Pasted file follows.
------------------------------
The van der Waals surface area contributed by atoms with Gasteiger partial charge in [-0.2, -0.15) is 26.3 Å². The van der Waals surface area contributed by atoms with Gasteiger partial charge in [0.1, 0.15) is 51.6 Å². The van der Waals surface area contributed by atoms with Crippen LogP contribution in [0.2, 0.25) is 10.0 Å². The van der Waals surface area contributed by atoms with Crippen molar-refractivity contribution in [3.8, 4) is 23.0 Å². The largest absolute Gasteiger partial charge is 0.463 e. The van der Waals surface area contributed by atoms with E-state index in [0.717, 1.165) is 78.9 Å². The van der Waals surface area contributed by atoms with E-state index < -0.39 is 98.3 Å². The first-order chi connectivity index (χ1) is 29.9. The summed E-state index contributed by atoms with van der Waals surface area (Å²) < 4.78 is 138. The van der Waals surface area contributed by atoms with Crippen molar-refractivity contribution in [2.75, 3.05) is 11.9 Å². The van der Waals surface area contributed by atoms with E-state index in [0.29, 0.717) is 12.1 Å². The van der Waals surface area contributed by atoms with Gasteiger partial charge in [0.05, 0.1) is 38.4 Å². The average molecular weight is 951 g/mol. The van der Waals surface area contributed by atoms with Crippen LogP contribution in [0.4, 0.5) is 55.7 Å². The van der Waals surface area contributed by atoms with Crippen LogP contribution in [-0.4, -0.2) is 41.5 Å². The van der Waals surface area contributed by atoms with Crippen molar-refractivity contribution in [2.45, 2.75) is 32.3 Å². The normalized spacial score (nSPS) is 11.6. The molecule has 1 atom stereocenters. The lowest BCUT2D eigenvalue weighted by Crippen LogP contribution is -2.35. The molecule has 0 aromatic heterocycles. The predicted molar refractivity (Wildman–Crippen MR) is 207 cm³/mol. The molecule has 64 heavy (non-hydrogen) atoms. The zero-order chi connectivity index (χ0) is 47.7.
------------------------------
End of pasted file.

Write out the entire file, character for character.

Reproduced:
The van der Waals surface area contributed by atoms with Gasteiger partial charge in [-0.2, -0.15) is 26.3 Å². The van der Waals surface area contributed by atoms with Gasteiger partial charge in [0.1, 0.15) is 51.6 Å². The van der Waals surface area contributed by atoms with Crippen LogP contribution in [0.2, 0.25) is 10.0 Å². The van der Waals surface area contributed by atoms with Crippen molar-refractivity contribution in [3.8, 4) is 23.0 Å². The largest absolute Gasteiger partial charge is 0.463 e. The van der Waals surface area contributed by atoms with E-state index in [0.717, 1.165) is 78.9 Å². The van der Waals surface area contributed by atoms with E-state index < -0.39 is 98.3 Å². The first-order chi connectivity index (χ1) is 29.9. The summed E-state index contributed by atoms with van der Waals surface area (Å²) < 4.78 is 138. The van der Waals surface area contributed by atoms with Crippen molar-refractivity contribution in [2.75, 3.05) is 11.9 Å². The van der Waals surface area contributed by atoms with E-state index in [0.29, 0.717) is 12.1 Å². The van der Waals surface area contributed by atoms with Gasteiger partial charge in [0.05, 0.1) is 38.4 Å². The average molecular weight is 951 g/mol. The van der Waals surface area contributed by atoms with Crippen LogP contribution in [0.4, 0.5) is 55.7 Å². The van der Waals surface area contributed by atoms with Crippen LogP contribution in [-0.4, -0.2) is 41.5 Å². The van der Waals surface area contributed by atoms with Crippen molar-refractivity contribution in [2.45, 2.75) is 32.3 Å². The normalized spacial score (nSPS) is 11.6. The molecule has 1 atom stereocenters. The lowest BCUT2D eigenvalue weighted by Crippen LogP contribution is -2.35. The molecule has 0 aromatic heterocycles. The predicted molar refractivity (Wildman–Crippen MR) is 207 cm³/mol. The molecule has 64 heavy (non-hydrogen) atoms. The zero-order chi connectivity index (χ0) is 47.7.